Hard on the heels of the correspondence of Flemish mystic Antoinette Bourignon, which was published in EMLO earlier this month, our final catalogue to appear this side of Christmas is that of Amalia von Solms, daughter of Johann Albrecht I of Solms-Braunfels, lady-in-waiting to Elizabeth of Bohemia, and wife of the Dutch statholder Frederick Henry of Orange-Nassau. Although much of her correspondence is no longer extant, Amalia, who exercised significant political influence both during the lifetime of her husband and after his death, corresponded extensively with her secretary, Constantijn Huygens, on a myriad of subjects — everything from matters of state to the education of her grandchildren — and it is these letters that form the focus of the catalogue at present. The metadata for Amalia’s correspondence are being made available to EMLO by Dr Ineke Huysman of Huygens ING and over the course of the coming weeks and months additional letters, metadata, and links to external resources will be added. And of course both catalogues — those of Amalia von Solms and Antoinette Bourignon — will contribute in no small measure to the work being conducted by our colleagues at Women’s Early Modern Letters Online.
Whilst the correspondence of Constantijn Huygens, currently with metadata taken from J.A. Worp’s edition (The Hague, 1911–17) and provided to EMLO by our partners at the Circulation of Knowledge project from their text-mining database, the ePistolarium, may be consulted in tandem, users will find it particularly useful to follow the links provided in Amalia’s catalogue to the Huygens Brieven Online database, where manuscript images, transcriptions, translations, and printed copies, may be consulted. Hugyens Brieven Online is also under the expert oversight of Dr Ineke Huysman and we are working together to ensure the most accurate and up-to-date metadata is available to scholars in EMLO.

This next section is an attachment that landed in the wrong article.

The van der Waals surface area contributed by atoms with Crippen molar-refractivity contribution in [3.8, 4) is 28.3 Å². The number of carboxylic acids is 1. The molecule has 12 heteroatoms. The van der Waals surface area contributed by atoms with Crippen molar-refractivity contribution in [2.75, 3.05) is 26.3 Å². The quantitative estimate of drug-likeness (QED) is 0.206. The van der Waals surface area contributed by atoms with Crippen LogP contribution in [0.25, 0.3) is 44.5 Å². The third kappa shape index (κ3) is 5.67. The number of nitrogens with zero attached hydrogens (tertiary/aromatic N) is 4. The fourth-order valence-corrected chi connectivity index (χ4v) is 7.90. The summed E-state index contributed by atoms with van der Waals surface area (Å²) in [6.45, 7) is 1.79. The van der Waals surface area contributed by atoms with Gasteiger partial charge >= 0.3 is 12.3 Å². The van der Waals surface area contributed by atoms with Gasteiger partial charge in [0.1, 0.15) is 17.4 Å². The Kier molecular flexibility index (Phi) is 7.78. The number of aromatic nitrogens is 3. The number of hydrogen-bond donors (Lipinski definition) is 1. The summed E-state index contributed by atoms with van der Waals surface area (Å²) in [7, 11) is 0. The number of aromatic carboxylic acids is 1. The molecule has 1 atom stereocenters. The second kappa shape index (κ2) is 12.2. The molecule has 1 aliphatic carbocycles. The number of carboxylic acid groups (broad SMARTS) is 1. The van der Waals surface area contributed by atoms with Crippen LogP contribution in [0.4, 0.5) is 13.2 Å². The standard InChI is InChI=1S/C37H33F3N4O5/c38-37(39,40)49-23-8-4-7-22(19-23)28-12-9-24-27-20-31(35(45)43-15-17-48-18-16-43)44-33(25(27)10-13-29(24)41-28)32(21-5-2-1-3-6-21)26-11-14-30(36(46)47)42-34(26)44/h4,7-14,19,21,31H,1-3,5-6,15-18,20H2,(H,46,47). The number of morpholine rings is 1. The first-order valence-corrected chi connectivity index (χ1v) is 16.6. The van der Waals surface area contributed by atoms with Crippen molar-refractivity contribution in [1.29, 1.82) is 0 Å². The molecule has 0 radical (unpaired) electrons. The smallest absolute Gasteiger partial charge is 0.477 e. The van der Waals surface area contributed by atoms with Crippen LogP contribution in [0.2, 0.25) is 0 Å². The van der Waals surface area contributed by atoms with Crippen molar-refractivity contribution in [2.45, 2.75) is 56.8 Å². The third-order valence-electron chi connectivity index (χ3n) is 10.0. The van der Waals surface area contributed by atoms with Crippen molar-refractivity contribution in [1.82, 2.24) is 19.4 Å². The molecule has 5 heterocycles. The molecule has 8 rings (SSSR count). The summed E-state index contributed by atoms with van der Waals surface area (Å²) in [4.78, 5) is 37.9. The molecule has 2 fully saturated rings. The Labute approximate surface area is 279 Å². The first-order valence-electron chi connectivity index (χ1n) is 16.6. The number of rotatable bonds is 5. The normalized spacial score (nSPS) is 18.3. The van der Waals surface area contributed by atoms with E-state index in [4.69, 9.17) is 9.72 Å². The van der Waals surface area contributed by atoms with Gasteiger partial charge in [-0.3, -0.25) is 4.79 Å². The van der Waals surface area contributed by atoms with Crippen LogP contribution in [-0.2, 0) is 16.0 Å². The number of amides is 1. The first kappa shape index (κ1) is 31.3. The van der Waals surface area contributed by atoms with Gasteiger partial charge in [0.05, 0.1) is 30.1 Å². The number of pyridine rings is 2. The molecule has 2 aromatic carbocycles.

On this short, winter-solstice day, as many continue to consign to the mail cards and parcels for friends and relations, I’d like to post an epistolary gift to you, our invaluable community of early modern scholars. It comes in the form of two short videos, both directed by Nadine Akkerman of Leiden University and Jana Dambrogio of MIT. The first, A Tiny Spy Letter: Constantijn Huygens to Amalia von Solms, 1635, shows a reconstruction demonstrating how Amalia would have opened one of the smallest pleated letters known to have existed, before tucking it safely into her sleeve. The second, Amalia von Solms’s Holograph Letter to Eleonore de Volvire: A Letter of Condolence, 1670, reconstructs the folding, sealing, and addressing of the letter in which Amalia commiserates with Eleonore on the loss of her husband, François de l’Aubespine (1584–1670), Marquis de Hauterive-Châteauneuf and Governor of Breda. Do watch and marvel, and perhaps even venture to consider how today we could economise on envelopes and fold our Christmas missives …
On behalf of all at EMLO, I wish you neat locking and a happy midwinter break!